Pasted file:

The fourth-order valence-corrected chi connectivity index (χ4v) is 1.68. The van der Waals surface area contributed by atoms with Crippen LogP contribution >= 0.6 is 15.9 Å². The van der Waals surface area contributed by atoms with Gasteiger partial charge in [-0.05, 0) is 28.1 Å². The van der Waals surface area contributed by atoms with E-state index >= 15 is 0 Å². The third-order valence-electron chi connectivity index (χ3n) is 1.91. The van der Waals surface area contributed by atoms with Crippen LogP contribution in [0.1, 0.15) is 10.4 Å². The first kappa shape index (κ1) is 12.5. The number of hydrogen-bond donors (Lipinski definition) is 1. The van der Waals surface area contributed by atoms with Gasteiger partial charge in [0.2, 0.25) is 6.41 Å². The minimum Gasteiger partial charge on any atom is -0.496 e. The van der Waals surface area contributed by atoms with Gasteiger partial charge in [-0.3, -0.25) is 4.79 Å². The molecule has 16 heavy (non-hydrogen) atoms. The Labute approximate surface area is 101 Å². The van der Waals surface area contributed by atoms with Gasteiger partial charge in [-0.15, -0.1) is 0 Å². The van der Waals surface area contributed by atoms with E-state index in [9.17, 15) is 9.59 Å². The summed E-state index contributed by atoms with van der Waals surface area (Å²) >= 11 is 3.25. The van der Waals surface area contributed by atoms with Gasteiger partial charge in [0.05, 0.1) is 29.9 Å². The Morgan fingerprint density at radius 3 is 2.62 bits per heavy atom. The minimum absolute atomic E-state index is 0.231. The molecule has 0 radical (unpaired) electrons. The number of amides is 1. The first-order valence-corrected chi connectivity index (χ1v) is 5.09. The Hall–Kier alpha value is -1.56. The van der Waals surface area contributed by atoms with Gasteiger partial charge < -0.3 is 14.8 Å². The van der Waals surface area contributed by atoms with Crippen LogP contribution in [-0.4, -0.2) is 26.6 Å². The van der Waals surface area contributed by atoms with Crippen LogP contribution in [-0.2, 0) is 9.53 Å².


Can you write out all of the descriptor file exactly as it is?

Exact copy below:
The fourth-order valence-corrected chi connectivity index (χ4v) is 1.68. The van der Waals surface area contributed by atoms with Crippen LogP contribution >= 0.6 is 15.9 Å². The van der Waals surface area contributed by atoms with Gasteiger partial charge in [-0.05, 0) is 28.1 Å². The van der Waals surface area contributed by atoms with E-state index >= 15 is 0 Å². The third-order valence-electron chi connectivity index (χ3n) is 1.91. The van der Waals surface area contributed by atoms with Crippen LogP contribution in [0.1, 0.15) is 10.4 Å². The first kappa shape index (κ1) is 12.5. The number of hydrogen-bond donors (Lipinski definition) is 1. The van der Waals surface area contributed by atoms with Gasteiger partial charge in [0.2, 0.25) is 6.41 Å². The minimum Gasteiger partial charge on any atom is -0.496 e. The van der Waals surface area contributed by atoms with Gasteiger partial charge in [-0.3, -0.25) is 4.79 Å². The molecule has 16 heavy (non-hydrogen) atoms. The Labute approximate surface area is 101 Å². The van der Waals surface area contributed by atoms with Gasteiger partial charge in [-0.15, -0.1) is 0 Å². The van der Waals surface area contributed by atoms with E-state index in [9.17, 15) is 9.59 Å². The summed E-state index contributed by atoms with van der Waals surface area (Å²) >= 11 is 3.25. The van der Waals surface area contributed by atoms with Gasteiger partial charge in [0.05, 0.1) is 29.9 Å². The Morgan fingerprint density at radius 3 is 2.62 bits per heavy atom. The minimum absolute atomic E-state index is 0.231. The molecule has 0 radical (unpaired) electrons. The number of amides is 1. The first-order valence-corrected chi connectivity index (χ1v) is 5.09. The Hall–Kier alpha value is -1.56. The van der Waals surface area contributed by atoms with Gasteiger partial charge < -0.3 is 14.8 Å². The van der Waals surface area contributed by atoms with Crippen LogP contribution in [-0.4, -0.2) is 26.6 Å². The van der Waals surface area contributed by atoms with Crippen LogP contribution in [-0.2, 0) is 9.53 Å².